When supposedly exposing the ways the gun industry has attempted to exploit the women’s market, G&G is rather underwhelming. In truth, it is hard to imagine a better informed group of consumers than women gun-owners. Still, the fact that Czubek’s film will even entertain the notion some women have a legitimate and pressing need to own a gun for reasons of self-defense is rather bold. That she bends over backwards to present cases of accidental and criminal gun deaths is to be expected. Yet, it is impossible to watch the Oklahoma farm widow’s segment and argue she would be safe without her guns.

Given its somewhat balanced approach, G&G is probably in for a rocky reception at DOC NYC. However, it could have earned Blue a whole new fanbase were it not for some gratuitous political material on her site. For New Yorkers and her Bay Area neighbors, A Girl and Gun offers some eye-opening moments. Recommended accordingly for local audiences, it screens this coming Sunday (11/11) and the following Wednesday (11/14) at the IFC Center, during DOC NYC ’12.


Posted on November 8th, 2012 at 11:56am.

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From "New Women."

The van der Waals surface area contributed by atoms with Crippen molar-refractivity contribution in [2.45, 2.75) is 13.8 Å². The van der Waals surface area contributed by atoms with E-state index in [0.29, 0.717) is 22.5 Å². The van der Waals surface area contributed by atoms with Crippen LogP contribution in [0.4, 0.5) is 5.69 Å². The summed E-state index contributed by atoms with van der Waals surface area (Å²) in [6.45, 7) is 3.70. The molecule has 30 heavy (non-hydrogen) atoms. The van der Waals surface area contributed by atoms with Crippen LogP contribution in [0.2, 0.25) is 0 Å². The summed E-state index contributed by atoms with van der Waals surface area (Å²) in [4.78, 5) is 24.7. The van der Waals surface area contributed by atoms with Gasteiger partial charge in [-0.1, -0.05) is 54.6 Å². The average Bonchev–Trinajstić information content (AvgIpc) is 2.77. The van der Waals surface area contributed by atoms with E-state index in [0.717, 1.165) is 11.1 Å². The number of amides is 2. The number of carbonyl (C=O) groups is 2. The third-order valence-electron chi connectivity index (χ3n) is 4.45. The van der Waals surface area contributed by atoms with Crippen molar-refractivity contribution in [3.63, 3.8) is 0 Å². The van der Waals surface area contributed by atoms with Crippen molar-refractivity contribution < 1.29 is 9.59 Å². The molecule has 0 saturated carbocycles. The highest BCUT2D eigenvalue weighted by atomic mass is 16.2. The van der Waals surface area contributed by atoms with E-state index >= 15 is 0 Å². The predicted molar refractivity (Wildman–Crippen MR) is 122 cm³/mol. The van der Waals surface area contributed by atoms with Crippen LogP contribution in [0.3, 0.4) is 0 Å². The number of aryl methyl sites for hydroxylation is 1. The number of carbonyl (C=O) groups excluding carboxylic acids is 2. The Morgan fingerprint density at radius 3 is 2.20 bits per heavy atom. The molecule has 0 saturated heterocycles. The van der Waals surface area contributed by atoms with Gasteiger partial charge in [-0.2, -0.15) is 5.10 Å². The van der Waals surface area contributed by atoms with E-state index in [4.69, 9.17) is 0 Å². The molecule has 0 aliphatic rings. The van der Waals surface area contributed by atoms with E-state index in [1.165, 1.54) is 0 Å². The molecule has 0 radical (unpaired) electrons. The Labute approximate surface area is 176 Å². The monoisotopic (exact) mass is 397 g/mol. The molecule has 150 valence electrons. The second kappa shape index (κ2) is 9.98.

By Joe Bendel. Could a woman have it all in 1930’s Shanghai? Not even close. Wei Ming will try, but a vindictive former lover and an exploitative press will cost her dearly. An eerie case of art foreshadowing life, Cai Chusheng’s New Women became one of Ruan Lingyu’s best known films, partly for reasons of tragic symmetry. Appropriately, it screens this Sunday as part of the Asia Society’s new film series Goddess: Chinese Women on Screen, largely inspired by Ruan herself.

Often called the “Chinese Greta Garbo,” Ruan appears to be something like the Chinese Joan Crawford in New Women’s early scenes. A music teacher at a progressive women’s school, she has written a debut novel so promising, a publishing house actually buys it – even though she is a woman. Her only problem is Dr. Wang, a well-heeled but unwelcomed suitor, who already happens to be married. Stung by her rejection, Wang bribes Wei’s headmistress, hoping sudden unemployment will force her into his arms. For Wei, it could not have come at a worse time.